Issued Jan 1st 2009 2 pm CST. Updated 620 pm CST Sun Mar 1st 2009
Much of the decade has featured warmer than normal winters at Milwaukee and Madison along with less than average snow.
The past couple of winters have been much different, with record or near record snowfall and temperatures closer to normal. In fact, Madison broke its seasonal snowfall record in 2007-2008 and the all-time monthly snowfall record in December 2008. Madison also experienced its coldest winter in 23 years. The past two winters rank 1st and 3rd all time snowiest for Madison.
For the sake of definition, the winter months are December, January, and February. So let's take a look at the temperatures relative to normal and the snowfall for the past 4 winters in comparison to this winter. For simplicity, we'll call the winter of 2008-2009 "2009".
First off, here are the charts for Milwaukee
After a few warm winters, last winter was the first in a while with slightly below average temperatures. The winter of 2005-2006 was 3.5 degrees warmer than normal, while 2008-2009 was 2.3 degree cooler than normal. That means that it was nearly 6 degrees colder this winter than just 3 years ago. Snowfall has definitely increased in the past three winters.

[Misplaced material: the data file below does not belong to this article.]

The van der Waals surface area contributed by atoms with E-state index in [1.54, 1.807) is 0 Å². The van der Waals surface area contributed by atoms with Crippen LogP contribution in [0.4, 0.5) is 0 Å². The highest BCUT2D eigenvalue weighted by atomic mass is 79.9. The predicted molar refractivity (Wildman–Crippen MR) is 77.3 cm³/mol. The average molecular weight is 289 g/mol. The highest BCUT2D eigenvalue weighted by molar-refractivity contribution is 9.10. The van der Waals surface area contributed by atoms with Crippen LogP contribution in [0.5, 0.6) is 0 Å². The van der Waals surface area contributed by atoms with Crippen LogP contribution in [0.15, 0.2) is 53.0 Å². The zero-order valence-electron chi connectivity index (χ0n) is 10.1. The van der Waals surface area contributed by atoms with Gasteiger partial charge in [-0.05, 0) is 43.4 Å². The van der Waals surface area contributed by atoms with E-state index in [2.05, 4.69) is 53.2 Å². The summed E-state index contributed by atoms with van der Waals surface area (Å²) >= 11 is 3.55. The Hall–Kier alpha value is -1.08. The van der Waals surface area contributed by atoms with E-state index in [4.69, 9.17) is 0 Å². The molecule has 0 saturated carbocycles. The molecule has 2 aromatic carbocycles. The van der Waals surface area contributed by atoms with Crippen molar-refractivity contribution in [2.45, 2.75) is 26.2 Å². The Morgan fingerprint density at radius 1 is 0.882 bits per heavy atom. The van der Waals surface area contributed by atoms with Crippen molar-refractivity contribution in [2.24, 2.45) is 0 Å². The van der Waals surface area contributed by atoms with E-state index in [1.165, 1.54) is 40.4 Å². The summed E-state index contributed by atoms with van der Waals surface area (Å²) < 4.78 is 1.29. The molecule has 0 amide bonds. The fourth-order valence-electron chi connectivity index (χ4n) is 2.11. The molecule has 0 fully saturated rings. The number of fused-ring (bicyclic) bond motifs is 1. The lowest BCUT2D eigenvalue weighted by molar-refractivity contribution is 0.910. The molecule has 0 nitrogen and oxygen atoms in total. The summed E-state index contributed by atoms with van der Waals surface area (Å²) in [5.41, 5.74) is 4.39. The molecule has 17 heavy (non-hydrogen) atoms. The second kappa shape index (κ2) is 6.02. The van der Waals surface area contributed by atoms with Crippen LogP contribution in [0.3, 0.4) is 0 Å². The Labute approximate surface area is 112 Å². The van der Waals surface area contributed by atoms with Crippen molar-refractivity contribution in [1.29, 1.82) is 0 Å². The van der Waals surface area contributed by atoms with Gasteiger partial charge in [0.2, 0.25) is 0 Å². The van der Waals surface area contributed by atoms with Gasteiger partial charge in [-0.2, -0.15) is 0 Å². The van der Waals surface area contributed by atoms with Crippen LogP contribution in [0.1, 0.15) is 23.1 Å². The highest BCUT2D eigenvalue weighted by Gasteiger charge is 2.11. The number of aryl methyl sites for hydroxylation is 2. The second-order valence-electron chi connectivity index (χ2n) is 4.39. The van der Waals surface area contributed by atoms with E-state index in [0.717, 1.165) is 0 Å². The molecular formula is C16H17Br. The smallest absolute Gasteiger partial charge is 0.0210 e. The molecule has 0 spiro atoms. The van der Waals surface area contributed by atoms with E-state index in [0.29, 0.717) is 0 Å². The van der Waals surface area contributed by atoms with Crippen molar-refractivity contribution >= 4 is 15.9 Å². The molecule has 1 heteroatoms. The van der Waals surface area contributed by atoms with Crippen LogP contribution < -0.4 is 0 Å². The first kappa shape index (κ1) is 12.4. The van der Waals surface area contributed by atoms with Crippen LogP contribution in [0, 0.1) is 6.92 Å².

Next, let's look at the charts for Madison
The Madison charts show the same basic trend as in Milwaukee. Warm winters relative to normal have been replaced by cooler than normal winters. Slightly below average snowfall a few years ago has been replaced by much above average (record) snows in the past 3 winters.
If you look at data for the Milwaukee and Madison areas since 1850, here are the rankings for the winter of 2008-2009 for temperature and snowfall:
Location Average Temperature/Rank Snowfall/Rank
Milwaukee 21.6 F 40th coldest 53.1 16th snowiest
Milwaukee had coldest winter since 2000-2001. Last winter (2007-2008) was 3rd snowiest.
Madison 16.8 F 29th coldest 62.3 3rd snowiest
Madison had coldest winter since 1985-1986. Last winter (2007-2008) was snowiest ever.
So, even in a period of apparent global warming, not all parts of the world are warmer all of the time. There is always plenty of variation on a month to month, and year to year basis. And things vary from one part of the world to another, even one part of a state to another.
Science and Operations Officer
National Weather Service Milwaukee/Sullivan WI